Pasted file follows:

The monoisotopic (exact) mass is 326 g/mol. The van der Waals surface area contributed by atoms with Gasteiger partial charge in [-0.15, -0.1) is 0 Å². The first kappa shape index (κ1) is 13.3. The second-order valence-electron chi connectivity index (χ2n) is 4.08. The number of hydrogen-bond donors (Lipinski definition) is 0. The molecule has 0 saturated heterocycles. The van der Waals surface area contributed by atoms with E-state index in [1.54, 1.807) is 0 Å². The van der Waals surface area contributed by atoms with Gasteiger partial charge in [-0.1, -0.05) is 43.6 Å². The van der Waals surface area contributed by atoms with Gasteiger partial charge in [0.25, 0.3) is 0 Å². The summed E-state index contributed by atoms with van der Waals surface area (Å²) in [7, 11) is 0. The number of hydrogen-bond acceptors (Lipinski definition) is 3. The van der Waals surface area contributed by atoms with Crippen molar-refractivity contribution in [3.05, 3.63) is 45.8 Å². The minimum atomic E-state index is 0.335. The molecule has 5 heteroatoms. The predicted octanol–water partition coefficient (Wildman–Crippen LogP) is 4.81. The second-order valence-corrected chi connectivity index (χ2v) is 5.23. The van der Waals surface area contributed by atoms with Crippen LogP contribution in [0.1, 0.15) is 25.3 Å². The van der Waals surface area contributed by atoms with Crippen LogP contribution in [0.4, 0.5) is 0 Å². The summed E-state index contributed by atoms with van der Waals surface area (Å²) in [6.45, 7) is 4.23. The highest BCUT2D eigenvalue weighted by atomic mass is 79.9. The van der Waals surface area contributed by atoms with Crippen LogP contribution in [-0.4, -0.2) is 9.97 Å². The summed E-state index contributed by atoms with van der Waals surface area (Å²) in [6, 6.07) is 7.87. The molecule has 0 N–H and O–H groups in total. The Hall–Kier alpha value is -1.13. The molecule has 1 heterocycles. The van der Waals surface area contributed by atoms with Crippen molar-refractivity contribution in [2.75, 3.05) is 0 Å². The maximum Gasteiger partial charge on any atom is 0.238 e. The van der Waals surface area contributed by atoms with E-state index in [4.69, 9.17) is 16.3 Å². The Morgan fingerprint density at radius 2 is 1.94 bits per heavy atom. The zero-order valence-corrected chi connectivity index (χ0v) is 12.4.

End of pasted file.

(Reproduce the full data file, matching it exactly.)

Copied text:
The monoisotopic (exact) mass is 326 g/mol. The van der Waals surface area contributed by atoms with Gasteiger partial charge in [-0.15, -0.1) is 0 Å². The first kappa shape index (κ1) is 13.3. The second-order valence-electron chi connectivity index (χ2n) is 4.08. The number of hydrogen-bond donors (Lipinski definition) is 0. The molecule has 0 saturated heterocycles. The van der Waals surface area contributed by atoms with E-state index in [1.54, 1.807) is 0 Å². The van der Waals surface area contributed by atoms with Gasteiger partial charge in [-0.1, -0.05) is 43.6 Å². The van der Waals surface area contributed by atoms with Gasteiger partial charge in [0.25, 0.3) is 0 Å². The summed E-state index contributed by atoms with van der Waals surface area (Å²) in [7, 11) is 0. The number of hydrogen-bond acceptors (Lipinski definition) is 3. The van der Waals surface area contributed by atoms with Crippen molar-refractivity contribution in [3.05, 3.63) is 45.8 Å². The minimum atomic E-state index is 0.335. The molecule has 5 heteroatoms. The predicted octanol–water partition coefficient (Wildman–Crippen LogP) is 4.81. The second-order valence-corrected chi connectivity index (χ2v) is 5.23. The van der Waals surface area contributed by atoms with Crippen LogP contribution in [0.1, 0.15) is 25.3 Å². The van der Waals surface area contributed by atoms with Crippen LogP contribution in [0.4, 0.5) is 0 Å². The summed E-state index contributed by atoms with van der Waals surface area (Å²) in [6.45, 7) is 4.23. The highest BCUT2D eigenvalue weighted by atomic mass is 79.9. The van der Waals surface area contributed by atoms with Crippen LogP contribution in [-0.4, -0.2) is 9.97 Å². The summed E-state index contributed by atoms with van der Waals surface area (Å²) in [6, 6.07) is 7.87. The molecule has 0 N–H and O–H groups in total. The Hall–Kier alpha value is -1.13. The molecule has 1 heterocycles. The van der Waals surface area contributed by atoms with Crippen molar-refractivity contribution in [2.75, 3.05) is 0 Å². The maximum Gasteiger partial charge on any atom is 0.238 e. The van der Waals surface area contributed by atoms with E-state index in [4.69, 9.17) is 16.3 Å². The Morgan fingerprint density at radius 2 is 1.94 bits per heavy atom. The zero-order valence-corrected chi connectivity index (χ0v) is 12.4.